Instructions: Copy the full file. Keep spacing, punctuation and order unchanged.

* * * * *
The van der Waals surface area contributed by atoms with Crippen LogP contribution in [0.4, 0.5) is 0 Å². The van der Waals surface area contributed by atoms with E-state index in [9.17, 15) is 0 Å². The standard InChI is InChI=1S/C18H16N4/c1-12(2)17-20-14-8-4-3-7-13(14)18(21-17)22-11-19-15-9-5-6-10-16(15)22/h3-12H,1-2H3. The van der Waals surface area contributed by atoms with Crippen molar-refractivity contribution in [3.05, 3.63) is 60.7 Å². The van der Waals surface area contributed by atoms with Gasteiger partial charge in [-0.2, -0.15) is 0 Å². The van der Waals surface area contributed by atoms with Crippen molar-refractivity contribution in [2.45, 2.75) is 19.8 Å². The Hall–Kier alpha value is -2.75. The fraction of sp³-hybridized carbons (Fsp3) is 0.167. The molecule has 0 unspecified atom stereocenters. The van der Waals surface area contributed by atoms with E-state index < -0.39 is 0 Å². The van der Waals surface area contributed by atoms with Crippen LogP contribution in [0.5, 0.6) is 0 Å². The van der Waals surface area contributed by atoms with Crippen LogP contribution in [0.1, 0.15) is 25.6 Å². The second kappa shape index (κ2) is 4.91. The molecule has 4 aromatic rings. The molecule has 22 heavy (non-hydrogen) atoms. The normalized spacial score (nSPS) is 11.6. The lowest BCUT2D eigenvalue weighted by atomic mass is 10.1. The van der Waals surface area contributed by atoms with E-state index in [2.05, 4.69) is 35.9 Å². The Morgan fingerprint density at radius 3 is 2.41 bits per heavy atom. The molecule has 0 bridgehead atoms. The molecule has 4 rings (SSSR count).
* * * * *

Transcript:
The van der Waals surface area contributed by atoms with Crippen LogP contribution in [0.4, 0.5) is 0 Å². The van der Waals surface area contributed by atoms with E-state index in [9.17, 15) is 0 Å². The standard InChI is InChI=1S/C18H16N4/c1-12(2)17-20-14-8-4-3-7-13(14)18(21-17)22-11-19-15-9-5-6-10-16(15)22/h3-12H,1-2H3. The van der Waals surface area contributed by atoms with Crippen molar-refractivity contribution in [3.05, 3.63) is 60.7 Å². The van der Waals surface area contributed by atoms with Gasteiger partial charge in [-0.2, -0.15) is 0 Å². The van der Waals surface area contributed by atoms with Crippen molar-refractivity contribution in [2.45, 2.75) is 19.8 Å². The Hall–Kier alpha value is -2.75. The fraction of sp³-hybridized carbons (Fsp3) is 0.167. The molecule has 0 unspecified atom stereocenters. The van der Waals surface area contributed by atoms with E-state index < -0.39 is 0 Å². The van der Waals surface area contributed by atoms with Crippen LogP contribution in [0.5, 0.6) is 0 Å². The van der Waals surface area contributed by atoms with Crippen LogP contribution in [0.1, 0.15) is 25.6 Å². The second kappa shape index (κ2) is 4.91. The molecule has 4 aromatic rings. The molecule has 22 heavy (non-hydrogen) atoms. The normalized spacial score (nSPS) is 11.6. The lowest BCUT2D eigenvalue weighted by atomic mass is 10.1. The van der Waals surface area contributed by atoms with E-state index in [2.05, 4.69) is 35.9 Å². The Morgan fingerprint density at radius 3 is 2.41 bits per heavy atom. The molecule has 0 bridgehead atoms. The molecule has 4 rings (SSSR count).